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Write concise code: a collection of simple tips

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If you fully understand how VB and VBA work, you can often save some statements. This makes your listings more concise and more readable, and indirectly optimizes your program. Here is a short list of the many tricks you can use with this goal. You don't need to initialize a numeric variable to 0 or a string variable to a null string when the variable is local to a procedure:

Click here to copy the following block
Sub MyProc()
  Dim intValue As Long, strValue As String
  intValue = 0      '<-- this is useless
  strValue = ""     '<-- as is this one
  ....
End Sub

The default return value for Function is zero or a null string, so you don't have to explicitly assign such values to the return value, unless you set a different value earlier in the procedure:

Click here to copy the following block
Function MyFunc(x As Double) As Long
  If x > 0 And x < 1000 Then
    MyFunct = Log(x)
  Else          '<-- you can drop
    MyFunct = 0    '<-- these 2 lines
  End If
End Function

Under VB4 and later versions it's OK for an error handler procedure to flow into an End Sub or End Function statement. In earlier versions an Exit Sub/Function was necessary. There is a lot of pre-VB4 code still around, that uses the longer approach, similar to the following code:

Click here to copy the following block
Sub MyProc()
  On Error Goto ProcError
  ' ...
  ' the body of the procedure
  ' ...
ExitProc:         '<-- this label isn't needed
  Exit Sub

ProcError:
  ' process the error
  ' ...
  Resume ExitProc    '<-- you can delete this, too
End Sub

If an argument is defined with ByVal you can freely modify it inside the procedure without any risk of side-effects in the main program. This often saves you a local variable:

Click here to copy the following block
' the verbose approach
Sub MyProc(xArg As Long, yArg As Long)
  ' copy into local vars so that arguments aren't changed
  Dim x As Long, y As Long
  x = xArg: y = yArg
  ' ...
End Sub

' the concise approach
Sub MyProc(ByVal x As Long, ByVal y As Long)
  ' ...
End Sub

A similar point can be made with optional arguments. Even if the argument is found to be Missing, you can still use it without the need to declare a local variable. Moreover, assigning a value to it doesn't require you to use ByVal, because if the argument is missing the calling code won't be affected if you change it inside your procedure:

Click here to copy the following block
' the verbose approach
Sub MyProc(Optional arg As Variant)
  ' copy into local var
  Dim var As Variant
  If IsMissing(arg) Then
    var = Now()     ' the default value
  Else
    var = arg      ' use the argument
  End If
  ' ...
End Sub

' the concise approach
Sub MyProc(Optional var As Variant)
  If IsMissing(var) Then var = Now()
  ' ...
End Sub

Under VB5 and later versions, you can define non-Variant optional parameters, and you can also define a default value for them. This means that you can re-write old VB4 code and optimize it using the following approach:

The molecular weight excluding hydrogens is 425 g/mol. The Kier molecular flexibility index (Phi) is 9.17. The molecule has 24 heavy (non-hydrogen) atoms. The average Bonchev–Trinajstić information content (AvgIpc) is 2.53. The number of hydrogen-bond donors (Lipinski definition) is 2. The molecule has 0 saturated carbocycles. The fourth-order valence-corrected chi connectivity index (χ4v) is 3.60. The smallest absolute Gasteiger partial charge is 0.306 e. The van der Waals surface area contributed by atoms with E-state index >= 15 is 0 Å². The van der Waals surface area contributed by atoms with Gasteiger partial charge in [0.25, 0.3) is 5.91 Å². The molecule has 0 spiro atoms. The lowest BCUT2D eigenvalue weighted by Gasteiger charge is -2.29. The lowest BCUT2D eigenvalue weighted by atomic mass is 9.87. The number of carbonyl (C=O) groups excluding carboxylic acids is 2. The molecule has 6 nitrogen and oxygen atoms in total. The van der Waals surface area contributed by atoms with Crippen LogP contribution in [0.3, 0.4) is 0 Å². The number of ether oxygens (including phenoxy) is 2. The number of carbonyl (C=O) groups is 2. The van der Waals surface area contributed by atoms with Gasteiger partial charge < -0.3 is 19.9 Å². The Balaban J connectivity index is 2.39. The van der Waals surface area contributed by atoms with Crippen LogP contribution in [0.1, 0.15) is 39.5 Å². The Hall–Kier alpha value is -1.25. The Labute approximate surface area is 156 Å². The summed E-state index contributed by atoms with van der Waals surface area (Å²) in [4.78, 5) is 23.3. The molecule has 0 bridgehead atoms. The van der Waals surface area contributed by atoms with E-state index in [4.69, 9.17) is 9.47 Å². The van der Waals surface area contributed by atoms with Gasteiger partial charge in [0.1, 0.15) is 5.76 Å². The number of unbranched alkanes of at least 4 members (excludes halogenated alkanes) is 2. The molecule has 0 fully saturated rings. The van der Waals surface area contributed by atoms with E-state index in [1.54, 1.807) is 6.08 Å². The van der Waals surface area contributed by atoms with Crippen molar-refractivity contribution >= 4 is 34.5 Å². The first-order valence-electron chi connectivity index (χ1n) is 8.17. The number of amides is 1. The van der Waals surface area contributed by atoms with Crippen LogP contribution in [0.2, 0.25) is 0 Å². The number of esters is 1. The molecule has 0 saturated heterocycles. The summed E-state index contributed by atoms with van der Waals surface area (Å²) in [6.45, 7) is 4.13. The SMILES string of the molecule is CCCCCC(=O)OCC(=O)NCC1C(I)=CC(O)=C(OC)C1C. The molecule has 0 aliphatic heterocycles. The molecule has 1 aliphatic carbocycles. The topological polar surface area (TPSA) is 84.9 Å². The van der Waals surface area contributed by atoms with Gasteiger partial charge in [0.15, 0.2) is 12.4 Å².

Click here to copy the following block
' the verbose approach
Function MyFunc(Optional arg As Variant) As Long
  If IsMissing(arg) Then arg = -1
  ' ...
End Sub

' the more concise approach
Function MyFunc(Optional arg As Long = -1) As Long
  ' ...
End Sub

A simple technique that often lets you save code in a Function is to use the Function's name as if it were a local variable (and in fact, it is a local variable!). In most cases the shortest version is also faster than the original one. For example:

Click here to copy the following block
' the verbose approach
Function AppendStrings(ParamArray args() As Variant) As String
  Dim i As Integer
  Dim result As String
  For i = LBound(args) To UBound(args)
    result = result & args(i)
  Next
  AppendStrings = result
End Function

' the concise approach
Function AppendStrings(ParamArray args() As Variant) As String
  Dim i As Integer
  For i = LBound(args) To UBound(args)
    AppendStrings = AppendStrings & args(i)
  Next
End Function

When you're calling a Function but you're not interested in its return value - as it often occurs with API functions - you don't need a dummy variable just to hold the result. Instead, just call the function as if it were a procedure, which saves a Dim statement and makes you code faster. For example, the ClipCursor API function returns a non-zero value if successful, zero otherwise. If you aren't interested in trapping errors, or if you are absolutely sure that it can't raise an error (for example when you pass 0 to release the mouse clipping) you can use the function as if it were a Sub:

Click here to copy the following block
Private Declare Function ClipCursor Lib "user32" Alias "ClipCursor" (lpRect As _
  Any) As Long

' the verbose approach
Sub StopCursorClipping()
  Dim res As Long
  res = ClipCursor(ByVal 0&)
End Sub

' the concise approach
Sub StopCursorClipping()
  ClipCursor ByVal 0&
End Sub


Submitted By : Nayan Patel  (Member Since : 5/26/2004 12:23:06 PM)

Job Description : He is the moderator of this site and currently working as an independent consultant. He works with VB.net/ASP.net, SQL Server and other MS technologies. He is MCSD.net, MCDBA and MCSE. In his free time he likes to watch funny movies and doing oil painting.
View all (893) submissions by this author  (Birth Date : 7/14/1981 )


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